CHICAGO – One of the lasting images of the leader of the greatest stretch in the history of the Chicago Bulls is his last as their head coach.


On June 14, 1998, with Michael Jordan by his side holding up the NBA Finals MVP trophy, Phil Jackson hoisted the Larry O’Brien Trophy after the Bulls’ Game 6 win over the Jazz gave the team their sixth championship in the 1990s. 


Everyone around then knew what happened after that, and those that didn’t found out through “The Last Dance” documentary that was released in the spring of 2020.


But some people might forget that there was one more chance for Jackson to return to be honored for his achievements as head coach of the Bulls from 1989-1998. It might be considered “The Last Dance” of “The Last Dance,” and it happened 23 years ago on Thursday.

On May 5, 1999, the Bulls rose a banner to the rafters of the United Center for Jackson in front of a sellout crowd that was watching the current team finish up their first regular season without a playoff appearance since the 1983-1984 season. Remember, the 1999 season was delayed until late January due to the NBA lockout so the regular season ended in early May.

Jackson’s banner was unveiled at halftime of the game with a number of people from his career at the ceremony, including John Paxson, Tex Winter, and Bill Bradley to name a few. Michael Jordan had a taped message for his former coach that was played on the videoboard.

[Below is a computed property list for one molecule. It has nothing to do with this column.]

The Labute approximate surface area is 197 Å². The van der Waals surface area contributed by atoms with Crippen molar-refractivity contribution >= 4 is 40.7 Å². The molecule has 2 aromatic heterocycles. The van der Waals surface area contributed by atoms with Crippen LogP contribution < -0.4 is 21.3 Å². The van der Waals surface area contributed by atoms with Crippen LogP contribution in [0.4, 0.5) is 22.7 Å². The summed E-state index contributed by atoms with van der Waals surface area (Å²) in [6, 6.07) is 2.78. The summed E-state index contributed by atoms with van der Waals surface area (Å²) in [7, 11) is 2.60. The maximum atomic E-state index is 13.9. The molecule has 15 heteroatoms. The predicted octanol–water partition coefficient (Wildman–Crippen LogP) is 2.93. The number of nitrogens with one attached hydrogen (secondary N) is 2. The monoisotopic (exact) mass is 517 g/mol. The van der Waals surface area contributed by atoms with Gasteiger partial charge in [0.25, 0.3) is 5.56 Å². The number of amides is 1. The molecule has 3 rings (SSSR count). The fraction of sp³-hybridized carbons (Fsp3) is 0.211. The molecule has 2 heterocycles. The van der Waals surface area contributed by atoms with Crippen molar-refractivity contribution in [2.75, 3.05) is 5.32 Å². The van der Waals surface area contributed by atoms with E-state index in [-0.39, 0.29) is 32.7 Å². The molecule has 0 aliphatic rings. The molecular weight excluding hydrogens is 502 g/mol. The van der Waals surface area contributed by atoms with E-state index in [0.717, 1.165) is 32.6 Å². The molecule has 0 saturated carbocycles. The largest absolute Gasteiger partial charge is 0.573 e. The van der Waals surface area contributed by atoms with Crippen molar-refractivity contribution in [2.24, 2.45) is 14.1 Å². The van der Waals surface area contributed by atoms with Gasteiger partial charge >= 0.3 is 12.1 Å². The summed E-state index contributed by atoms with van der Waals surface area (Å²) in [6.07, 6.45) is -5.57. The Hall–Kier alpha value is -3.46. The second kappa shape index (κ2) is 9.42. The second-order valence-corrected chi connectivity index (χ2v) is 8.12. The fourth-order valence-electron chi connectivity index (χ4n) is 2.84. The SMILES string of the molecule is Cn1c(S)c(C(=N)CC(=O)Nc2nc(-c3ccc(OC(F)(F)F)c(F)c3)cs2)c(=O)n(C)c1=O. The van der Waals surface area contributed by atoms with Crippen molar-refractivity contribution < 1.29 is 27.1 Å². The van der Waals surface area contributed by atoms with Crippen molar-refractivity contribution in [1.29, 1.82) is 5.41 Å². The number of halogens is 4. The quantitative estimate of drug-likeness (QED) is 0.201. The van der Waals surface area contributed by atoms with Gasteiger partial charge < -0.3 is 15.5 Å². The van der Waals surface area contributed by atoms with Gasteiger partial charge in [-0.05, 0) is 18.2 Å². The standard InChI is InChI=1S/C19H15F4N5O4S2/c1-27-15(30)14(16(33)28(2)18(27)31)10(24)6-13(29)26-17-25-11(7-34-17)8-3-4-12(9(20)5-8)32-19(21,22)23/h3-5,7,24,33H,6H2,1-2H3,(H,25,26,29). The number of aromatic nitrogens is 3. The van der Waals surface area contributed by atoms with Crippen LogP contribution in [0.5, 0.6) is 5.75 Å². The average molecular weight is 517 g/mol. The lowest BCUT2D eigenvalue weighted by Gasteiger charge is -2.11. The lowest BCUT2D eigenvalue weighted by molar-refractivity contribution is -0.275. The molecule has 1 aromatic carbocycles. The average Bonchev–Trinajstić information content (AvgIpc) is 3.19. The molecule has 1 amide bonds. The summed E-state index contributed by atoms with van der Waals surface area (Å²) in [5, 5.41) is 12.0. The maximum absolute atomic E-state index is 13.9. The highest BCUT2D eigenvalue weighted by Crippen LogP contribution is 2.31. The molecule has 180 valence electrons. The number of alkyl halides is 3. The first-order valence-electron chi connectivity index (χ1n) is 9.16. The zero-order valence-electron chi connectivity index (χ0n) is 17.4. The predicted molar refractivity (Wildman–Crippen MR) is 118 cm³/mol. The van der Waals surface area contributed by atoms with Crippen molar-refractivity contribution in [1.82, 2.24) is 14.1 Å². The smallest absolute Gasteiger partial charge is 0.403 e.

The Basketball Hall of Fame coach would watch the banner be unveiled with family and then spoke to the crowd for a few minutes. He thanked owner Jerry Reinsdorf for the ceremony and then general manager Jerry Krause for hiring back in 1999, which were each followed by loud boos.

After that, Jackson urged fans in the stands to continue to be fans of the team and how much the dynasty had helped to bring the city together.

You can watch part of that speech and more on the moment on this #WGNTBT from Larry Hawley of WGN News Now in the video above.